Chad Williams – Dad

I had always been a dairy farmer and a hard worker. My wife Cindy and I, plus three kids moved from the North Island in 2008 to the West Coast after purchasing a small lifestyle block. We also had a rental property in the North Island which was going to be our retirement fund. Everything was great for us, we felt lucky and blessed.

It was January 2010, a beautiful summers day on the West Coast, where my family and I had spent the day with friends on the jet boat having fun on the Buller River. After getting home, I remember feeling weird down the right side of my body and collapsing. I guess that was the day my life changed.

The following day I was wiping (or trying to) the dining room table and I turned to Cindy and said “this is weird. I want my arm to move to wipe the table but it’s not working”. Cindy had known someone, years before we met, who had MS and it all seemed a little bit familiar to her. The following month, our fears were confirmed with test results and MRI’s. I was 32.

The next few days were a bit of a blur with lots of confusion, uncertainty and grief all thrown in. Cindy and I agreed that we were grateful it wasn’t anything worse and there are always others out there worse off than us. After a lot of tears we decided to work as hard as we could, for as long as my body would let me, and pay off as much of our mortgages as possible. I only lasted one year before the fatigue and symptoms got worse. Then, in February 2011, we were thrown a bit of a curve ball. Cindy unexpectedly fell pregnant and we had bigger decisions to make. We decided to sell the rental and move to our block of land. However, it wasn’t quite that simple, as it took another two years to sell and a loss of $80k. In November 2011 our beautiful girl was born, only to be later diagnosed with a rare genetic chromosome deletion. She is autistic, with a few other health issues thrown in the mix.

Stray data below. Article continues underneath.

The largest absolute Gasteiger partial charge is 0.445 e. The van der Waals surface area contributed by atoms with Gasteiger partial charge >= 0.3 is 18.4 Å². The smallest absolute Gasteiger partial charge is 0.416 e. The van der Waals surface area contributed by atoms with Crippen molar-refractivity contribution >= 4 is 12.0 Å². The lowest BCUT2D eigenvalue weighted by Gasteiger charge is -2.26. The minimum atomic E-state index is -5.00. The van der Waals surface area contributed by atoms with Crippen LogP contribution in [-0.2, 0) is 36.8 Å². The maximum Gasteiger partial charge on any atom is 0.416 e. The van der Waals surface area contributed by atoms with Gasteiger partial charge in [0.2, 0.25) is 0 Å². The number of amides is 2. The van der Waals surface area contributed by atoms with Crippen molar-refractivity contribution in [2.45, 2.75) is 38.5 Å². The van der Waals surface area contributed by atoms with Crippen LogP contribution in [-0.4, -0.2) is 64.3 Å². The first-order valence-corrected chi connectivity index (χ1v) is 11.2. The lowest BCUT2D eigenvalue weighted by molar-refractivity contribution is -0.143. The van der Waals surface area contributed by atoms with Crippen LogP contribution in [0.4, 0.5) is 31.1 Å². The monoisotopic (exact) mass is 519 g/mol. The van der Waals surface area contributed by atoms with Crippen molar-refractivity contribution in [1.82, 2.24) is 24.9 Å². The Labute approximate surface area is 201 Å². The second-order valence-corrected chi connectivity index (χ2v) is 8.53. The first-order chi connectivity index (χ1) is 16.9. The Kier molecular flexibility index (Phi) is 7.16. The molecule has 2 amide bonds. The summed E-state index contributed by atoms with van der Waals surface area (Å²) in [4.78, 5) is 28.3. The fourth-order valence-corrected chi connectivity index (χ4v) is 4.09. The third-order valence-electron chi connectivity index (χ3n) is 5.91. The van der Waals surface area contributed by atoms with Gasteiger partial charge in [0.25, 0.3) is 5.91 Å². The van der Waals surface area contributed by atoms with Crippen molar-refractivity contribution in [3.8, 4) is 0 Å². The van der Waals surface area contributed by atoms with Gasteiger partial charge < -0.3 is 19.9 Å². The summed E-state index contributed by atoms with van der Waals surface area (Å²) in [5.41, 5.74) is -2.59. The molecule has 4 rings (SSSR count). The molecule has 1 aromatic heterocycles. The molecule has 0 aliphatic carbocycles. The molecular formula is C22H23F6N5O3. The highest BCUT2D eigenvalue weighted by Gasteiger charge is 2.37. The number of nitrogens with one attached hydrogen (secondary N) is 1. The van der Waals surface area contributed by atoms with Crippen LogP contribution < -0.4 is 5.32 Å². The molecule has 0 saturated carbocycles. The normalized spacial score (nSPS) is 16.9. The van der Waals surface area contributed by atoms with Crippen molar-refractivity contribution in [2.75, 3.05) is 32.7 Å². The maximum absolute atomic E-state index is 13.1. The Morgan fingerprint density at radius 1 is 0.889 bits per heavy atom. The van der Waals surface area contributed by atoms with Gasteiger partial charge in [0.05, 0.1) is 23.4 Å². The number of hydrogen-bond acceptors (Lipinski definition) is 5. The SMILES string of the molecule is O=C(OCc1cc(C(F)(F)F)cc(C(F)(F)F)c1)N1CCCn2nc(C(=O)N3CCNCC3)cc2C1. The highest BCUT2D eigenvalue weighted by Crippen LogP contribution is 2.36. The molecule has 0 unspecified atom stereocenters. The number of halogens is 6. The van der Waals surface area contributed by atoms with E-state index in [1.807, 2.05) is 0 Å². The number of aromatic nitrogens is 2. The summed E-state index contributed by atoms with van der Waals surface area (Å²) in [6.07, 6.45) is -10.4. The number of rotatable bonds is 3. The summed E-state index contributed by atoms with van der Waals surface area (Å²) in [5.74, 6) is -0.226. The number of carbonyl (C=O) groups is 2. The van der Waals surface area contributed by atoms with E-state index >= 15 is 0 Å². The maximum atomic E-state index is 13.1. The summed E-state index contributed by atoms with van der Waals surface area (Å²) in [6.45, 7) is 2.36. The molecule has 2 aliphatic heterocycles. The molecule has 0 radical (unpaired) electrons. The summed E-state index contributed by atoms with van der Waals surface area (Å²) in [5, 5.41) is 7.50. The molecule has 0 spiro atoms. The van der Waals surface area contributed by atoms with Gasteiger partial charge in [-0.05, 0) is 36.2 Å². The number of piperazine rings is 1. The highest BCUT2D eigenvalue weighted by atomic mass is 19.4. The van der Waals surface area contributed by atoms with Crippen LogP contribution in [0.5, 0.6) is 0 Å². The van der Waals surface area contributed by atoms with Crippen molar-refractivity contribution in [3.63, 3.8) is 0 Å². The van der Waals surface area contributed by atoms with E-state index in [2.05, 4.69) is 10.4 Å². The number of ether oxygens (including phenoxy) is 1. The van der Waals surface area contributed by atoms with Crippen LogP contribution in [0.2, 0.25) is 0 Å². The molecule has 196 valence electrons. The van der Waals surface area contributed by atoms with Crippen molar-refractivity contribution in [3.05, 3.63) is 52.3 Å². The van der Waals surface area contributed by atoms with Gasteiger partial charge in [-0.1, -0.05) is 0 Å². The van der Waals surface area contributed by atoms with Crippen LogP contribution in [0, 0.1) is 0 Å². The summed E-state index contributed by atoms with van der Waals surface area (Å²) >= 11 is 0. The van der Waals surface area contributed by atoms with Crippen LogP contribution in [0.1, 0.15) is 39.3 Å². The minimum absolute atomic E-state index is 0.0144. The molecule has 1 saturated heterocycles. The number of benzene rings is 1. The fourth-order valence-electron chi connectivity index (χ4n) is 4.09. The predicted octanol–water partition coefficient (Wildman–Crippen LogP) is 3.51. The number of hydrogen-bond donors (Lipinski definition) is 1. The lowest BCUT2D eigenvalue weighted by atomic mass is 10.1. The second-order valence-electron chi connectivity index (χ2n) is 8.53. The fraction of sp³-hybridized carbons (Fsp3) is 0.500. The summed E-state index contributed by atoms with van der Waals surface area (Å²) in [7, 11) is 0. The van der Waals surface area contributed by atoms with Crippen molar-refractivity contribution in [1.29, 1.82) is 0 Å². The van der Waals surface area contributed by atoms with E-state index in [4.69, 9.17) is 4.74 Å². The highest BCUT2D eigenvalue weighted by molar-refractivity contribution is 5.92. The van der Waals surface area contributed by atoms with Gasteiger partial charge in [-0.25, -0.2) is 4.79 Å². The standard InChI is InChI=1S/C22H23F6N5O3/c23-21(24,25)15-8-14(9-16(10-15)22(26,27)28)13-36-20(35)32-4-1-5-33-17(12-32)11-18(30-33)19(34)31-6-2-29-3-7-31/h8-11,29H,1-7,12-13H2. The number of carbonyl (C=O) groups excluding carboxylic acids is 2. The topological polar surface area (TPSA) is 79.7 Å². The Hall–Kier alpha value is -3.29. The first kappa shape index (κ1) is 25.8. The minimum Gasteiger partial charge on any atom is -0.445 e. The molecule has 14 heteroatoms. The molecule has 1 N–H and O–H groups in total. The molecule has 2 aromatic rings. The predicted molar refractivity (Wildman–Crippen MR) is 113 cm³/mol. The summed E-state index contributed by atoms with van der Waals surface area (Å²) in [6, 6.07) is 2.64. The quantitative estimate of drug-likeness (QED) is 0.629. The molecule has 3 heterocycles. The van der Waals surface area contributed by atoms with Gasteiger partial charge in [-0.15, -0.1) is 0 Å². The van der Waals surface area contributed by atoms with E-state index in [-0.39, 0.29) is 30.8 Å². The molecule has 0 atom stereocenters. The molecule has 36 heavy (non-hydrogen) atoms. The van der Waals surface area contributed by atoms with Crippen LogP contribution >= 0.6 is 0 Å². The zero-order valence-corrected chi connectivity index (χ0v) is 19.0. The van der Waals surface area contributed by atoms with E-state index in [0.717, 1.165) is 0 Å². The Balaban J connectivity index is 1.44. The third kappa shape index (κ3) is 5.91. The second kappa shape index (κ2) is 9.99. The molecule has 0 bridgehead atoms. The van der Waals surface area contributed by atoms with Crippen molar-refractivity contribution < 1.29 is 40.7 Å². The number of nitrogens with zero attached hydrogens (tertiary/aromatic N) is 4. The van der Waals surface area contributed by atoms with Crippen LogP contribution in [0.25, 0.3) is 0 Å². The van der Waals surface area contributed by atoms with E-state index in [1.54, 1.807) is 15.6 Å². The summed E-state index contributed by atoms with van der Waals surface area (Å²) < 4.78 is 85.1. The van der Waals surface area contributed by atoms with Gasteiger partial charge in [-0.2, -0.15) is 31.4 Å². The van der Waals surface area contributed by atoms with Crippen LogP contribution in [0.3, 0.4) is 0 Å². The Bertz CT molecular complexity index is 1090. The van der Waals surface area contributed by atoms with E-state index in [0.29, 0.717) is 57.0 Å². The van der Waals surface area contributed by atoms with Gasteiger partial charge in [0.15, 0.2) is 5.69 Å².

I was on Betaferon for a year before I started relapsing every three months. Then, I was then put on Copaxone, which didn’t stop the relapsing.

I have been on Gilenya now for three years and haven’t lost the use of my legs since. My body still had its limitations but I knew I wanted to give something back and, I guess, I wanted to prove something to myself at the same time. So I said to myself, “Why not run the Buller Half Marathon and raise money for MS West Coast?” So I did. Training was slow and steady, but in February 2018 I successfully completed the Buller Half Marathon and raised over $3k for MS West Coast.

I am a very proud father of four amazing children and a grandad to two beautiful grandkids. They are my inspiration and I want them to see that anything in life is achievable, no matter what.

I now know my body’s limitations and my goal is to be able to accomplish one task each day, taking one day at a time.

Yes, my life is more different now than I ever would have imagined, but, I wouldn’t change a thing. Some days are hard and long, but I think the secret is to just get on with it.

Life isn’t about being rich or having lots of ‘stuff’. Its realising your worth within yourself and staying humble.

To read more stories see My Story. My Strength. My MS.